The folks across the street finished moving out yesterday. That means new people will be moving in soon. (We aren’t sure when; we kinda forgot to ask our old neighbors that question.) What should my wife and I do to greet the new people? I think it would be cool to do something slightly “different,” but not so unusual that they’ll never speak to us again. We’re a pretty laid-back, quiet, young couple, so knocking on their front door and saying “Hi, wanna wife-swap?” is probably out. My wife makes awesome desserts so that’s always an option, but it’s fairly “standard” as far as new neighbor greetings go. Any other ideas?
What a nice thing to do! And dessert is a standard because it is usually pretty welcome! But you could also drop off a jar of spaghetti sauce, some boxed pasta and some parmesean cheese so they can make an easy first meal in their new house - and include a list with important or useful neighborhood information, such as the zip code, what day is trash day or recycle day, the location of a couple of nearby grocery stores, some dentist, doctor or vet references, info about the homeowners association, and what time the mail generally arrives each day.
“We welcome our new overlords” springs to mind.
Seriously, the dessert is a very good thing. Sure, it’s tried and true, but it’s a good, friendly gesture. Sharing food is always a good thing for creating a bond, and dessert must surely qualify as the friendliest kind of food.
Show up with a bowl with yours and your spouse’s car keys in it, hold it out and wink lewdly.
When go, take pie!
Dress like 1960s-stereotype cannibals.
Tell them you’d love to have them for dinner.
That sould have been “1960s-sitcom stereotype cannibals”.
And some groups mayn’t take that too well.
Two other useful phone numbers/addresses: a good pizza place and a video store.
You can’t go wrong with the tried and true introductory butt sniffing. For best impressions remember to warm your nose immediately before visiting. Also, offer your own butt immediately after you sniff. It’s rude to make the new neighbors walk around you for their turn.
Yay, it’s so nice that people still do this. I’ve been in my apartment building for nearly 3 years and I don’t know a single other tenant.
I like the dessert and local info/phone numbers idea. Maybe even take them one of your junk mail Val-u-Pak envelopes with the local coupons for everything from pizza to muffler repair. I’d also add the names and numbers of a few good babysitters, if you know them and the new family may have kids or grandkids. (It’s really hard to find new babysitters when you move!)
Finally, write down your name and your wife’s name, with your phone number if you want to give it to them. They won’t remember your name the next day, and they’ll feel really bad about it, because you were so nice to them.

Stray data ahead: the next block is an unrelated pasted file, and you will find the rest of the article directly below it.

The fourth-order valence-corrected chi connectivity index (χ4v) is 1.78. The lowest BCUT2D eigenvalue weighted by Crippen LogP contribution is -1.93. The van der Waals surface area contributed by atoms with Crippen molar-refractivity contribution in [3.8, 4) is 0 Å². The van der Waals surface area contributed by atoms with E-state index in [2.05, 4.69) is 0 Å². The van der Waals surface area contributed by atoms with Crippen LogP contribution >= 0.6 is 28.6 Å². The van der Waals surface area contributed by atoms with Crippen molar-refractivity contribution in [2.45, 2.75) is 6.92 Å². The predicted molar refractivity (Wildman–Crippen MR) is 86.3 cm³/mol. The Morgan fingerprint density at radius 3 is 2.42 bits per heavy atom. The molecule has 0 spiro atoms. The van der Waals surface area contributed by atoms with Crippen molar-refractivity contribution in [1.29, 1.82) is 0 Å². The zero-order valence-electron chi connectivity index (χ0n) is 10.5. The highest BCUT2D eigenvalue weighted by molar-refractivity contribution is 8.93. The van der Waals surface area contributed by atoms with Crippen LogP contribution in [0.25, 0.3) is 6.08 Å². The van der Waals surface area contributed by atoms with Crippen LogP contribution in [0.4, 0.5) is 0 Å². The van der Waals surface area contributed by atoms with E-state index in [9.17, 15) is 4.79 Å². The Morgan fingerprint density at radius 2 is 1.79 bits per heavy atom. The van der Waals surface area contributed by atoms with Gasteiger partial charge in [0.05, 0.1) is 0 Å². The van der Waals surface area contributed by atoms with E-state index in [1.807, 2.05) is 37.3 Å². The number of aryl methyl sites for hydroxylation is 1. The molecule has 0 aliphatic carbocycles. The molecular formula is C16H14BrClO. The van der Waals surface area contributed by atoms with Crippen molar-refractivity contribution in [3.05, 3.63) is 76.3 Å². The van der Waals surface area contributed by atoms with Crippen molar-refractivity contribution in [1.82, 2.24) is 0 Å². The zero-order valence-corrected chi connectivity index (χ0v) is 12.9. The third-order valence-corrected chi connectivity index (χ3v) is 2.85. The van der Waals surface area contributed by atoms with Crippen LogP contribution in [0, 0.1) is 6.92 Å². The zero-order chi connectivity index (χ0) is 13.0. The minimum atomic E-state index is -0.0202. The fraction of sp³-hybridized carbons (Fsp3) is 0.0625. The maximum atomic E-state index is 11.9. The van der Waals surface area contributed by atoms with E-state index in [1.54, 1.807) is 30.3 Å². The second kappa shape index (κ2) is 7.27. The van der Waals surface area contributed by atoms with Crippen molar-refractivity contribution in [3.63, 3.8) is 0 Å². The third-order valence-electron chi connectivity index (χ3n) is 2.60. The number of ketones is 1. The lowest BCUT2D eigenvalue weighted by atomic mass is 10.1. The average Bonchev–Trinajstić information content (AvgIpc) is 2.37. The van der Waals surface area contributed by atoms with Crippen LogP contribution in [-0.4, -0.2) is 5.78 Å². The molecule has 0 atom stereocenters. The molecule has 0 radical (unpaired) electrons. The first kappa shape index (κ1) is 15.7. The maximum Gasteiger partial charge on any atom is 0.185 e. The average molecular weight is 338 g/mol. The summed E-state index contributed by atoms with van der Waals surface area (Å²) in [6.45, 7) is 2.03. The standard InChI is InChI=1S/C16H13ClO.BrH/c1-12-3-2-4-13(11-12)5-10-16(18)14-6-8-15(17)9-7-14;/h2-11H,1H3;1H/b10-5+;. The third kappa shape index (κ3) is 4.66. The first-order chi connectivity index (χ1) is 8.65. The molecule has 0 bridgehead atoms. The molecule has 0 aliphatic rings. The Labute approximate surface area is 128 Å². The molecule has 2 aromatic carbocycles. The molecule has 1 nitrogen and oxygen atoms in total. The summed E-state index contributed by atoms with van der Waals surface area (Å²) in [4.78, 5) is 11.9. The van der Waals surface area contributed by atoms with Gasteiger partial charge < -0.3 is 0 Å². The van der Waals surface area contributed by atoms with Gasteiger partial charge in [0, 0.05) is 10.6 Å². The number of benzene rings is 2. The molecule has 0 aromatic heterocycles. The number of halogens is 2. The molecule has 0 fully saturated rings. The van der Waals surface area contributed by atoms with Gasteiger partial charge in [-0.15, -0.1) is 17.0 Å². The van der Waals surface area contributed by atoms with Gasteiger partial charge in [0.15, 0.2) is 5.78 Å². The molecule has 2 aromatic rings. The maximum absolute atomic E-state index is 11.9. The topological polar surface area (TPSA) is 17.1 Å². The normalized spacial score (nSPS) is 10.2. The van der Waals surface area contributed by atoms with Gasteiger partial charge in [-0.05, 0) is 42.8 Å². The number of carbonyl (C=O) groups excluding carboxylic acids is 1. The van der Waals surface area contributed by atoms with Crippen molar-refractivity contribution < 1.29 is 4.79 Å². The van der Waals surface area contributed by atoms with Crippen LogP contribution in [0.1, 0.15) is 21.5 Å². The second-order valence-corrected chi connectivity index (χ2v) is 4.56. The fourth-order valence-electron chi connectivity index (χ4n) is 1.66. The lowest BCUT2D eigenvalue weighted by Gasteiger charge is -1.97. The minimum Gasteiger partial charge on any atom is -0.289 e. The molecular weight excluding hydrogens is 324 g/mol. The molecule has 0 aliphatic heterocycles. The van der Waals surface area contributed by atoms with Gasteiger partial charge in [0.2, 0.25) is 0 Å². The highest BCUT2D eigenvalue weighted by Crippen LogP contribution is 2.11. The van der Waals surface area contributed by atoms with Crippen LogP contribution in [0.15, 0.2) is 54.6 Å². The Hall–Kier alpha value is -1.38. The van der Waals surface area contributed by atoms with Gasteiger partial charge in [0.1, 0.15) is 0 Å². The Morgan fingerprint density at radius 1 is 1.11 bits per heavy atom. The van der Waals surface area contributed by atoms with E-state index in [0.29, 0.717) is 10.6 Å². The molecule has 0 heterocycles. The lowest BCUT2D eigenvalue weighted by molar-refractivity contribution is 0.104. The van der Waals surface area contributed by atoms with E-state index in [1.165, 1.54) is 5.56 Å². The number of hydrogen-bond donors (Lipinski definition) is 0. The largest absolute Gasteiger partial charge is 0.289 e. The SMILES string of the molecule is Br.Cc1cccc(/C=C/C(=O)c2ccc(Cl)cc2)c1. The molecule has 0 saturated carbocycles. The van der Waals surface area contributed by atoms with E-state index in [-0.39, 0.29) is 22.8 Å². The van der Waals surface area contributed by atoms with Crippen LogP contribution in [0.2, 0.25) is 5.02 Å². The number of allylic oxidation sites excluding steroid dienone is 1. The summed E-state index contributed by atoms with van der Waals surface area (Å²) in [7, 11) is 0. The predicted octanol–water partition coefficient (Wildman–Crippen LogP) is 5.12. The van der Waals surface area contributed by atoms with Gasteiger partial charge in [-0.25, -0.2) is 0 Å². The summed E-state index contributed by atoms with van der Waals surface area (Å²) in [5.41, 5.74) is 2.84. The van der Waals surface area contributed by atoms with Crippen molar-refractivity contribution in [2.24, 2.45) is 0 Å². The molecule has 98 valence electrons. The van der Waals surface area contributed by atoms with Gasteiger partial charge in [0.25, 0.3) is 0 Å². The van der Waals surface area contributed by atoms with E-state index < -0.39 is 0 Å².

When we were moving into our house, one of our new neighbors called me at work to ask if it was “okay” if she brought us dinner that night (well, yeah!), and if we liked roast beef sandwiches (of course!). That night after I got home, she brought over a layered carrying container and a bottle of barbecue sauce. Opening each layer was a fun surprise for us. At the top there was a plate full of really yummy and tender roast beef. Buns, fresh fruit and veggies, and Rice Krispie bars rounded out the menu. It was a simple dinner, but we had fun with it and appreciated it very much. We only wished she had agreed to stay and eat it with us!
Conversely, if you move into a new house and the 1960s-sitcom stereotype cannibals across the street come over and capture you, just remember all you have to say is Pulu se bagumba.*
You had to be there.
What is this dessert of which you speak? Where I’m from the prescribed welcome (or thank you, for that matter) food is banana nut bread. And you have to wrap it in colored saran wrap.
Zucchini bread is only okay if you already know you don’t like them.
Two words: Garden Gnome.
I think you ought to greet them in the manner demonstrated in the highly educational game The Sims: Ring their doorbell and give them each a cursory greeting, then go inside, help yourself to their food, watch their television, and play with their toys. Use their toilet often. Make friends with them by juggling and reciting limericks, and if you’re feeling playful, tickling them. If they don’t have interesting things, wander off in a bored huff.
I take 'em a loaf of homemade bread and a wee box of salt. I explain that, in pioneer days, a box of salt (to scatter on the threshold to ward off evil) was a customary house-warming gift. Then a sheet of paper listing when the postman gets there, what day is trash day, and where’s the nearest liquor and drug stores.
laugh! Now that’s a tactic I could get behind!
I’ve been playing Sims2 for the last couple of weeks and I know exactly what you mean. BUT… you forgot ‘wait to be greeted, pause unconfortably for a few seconds after greeting, then insult your host’s spouse and make them cry’.
That’s always a winner.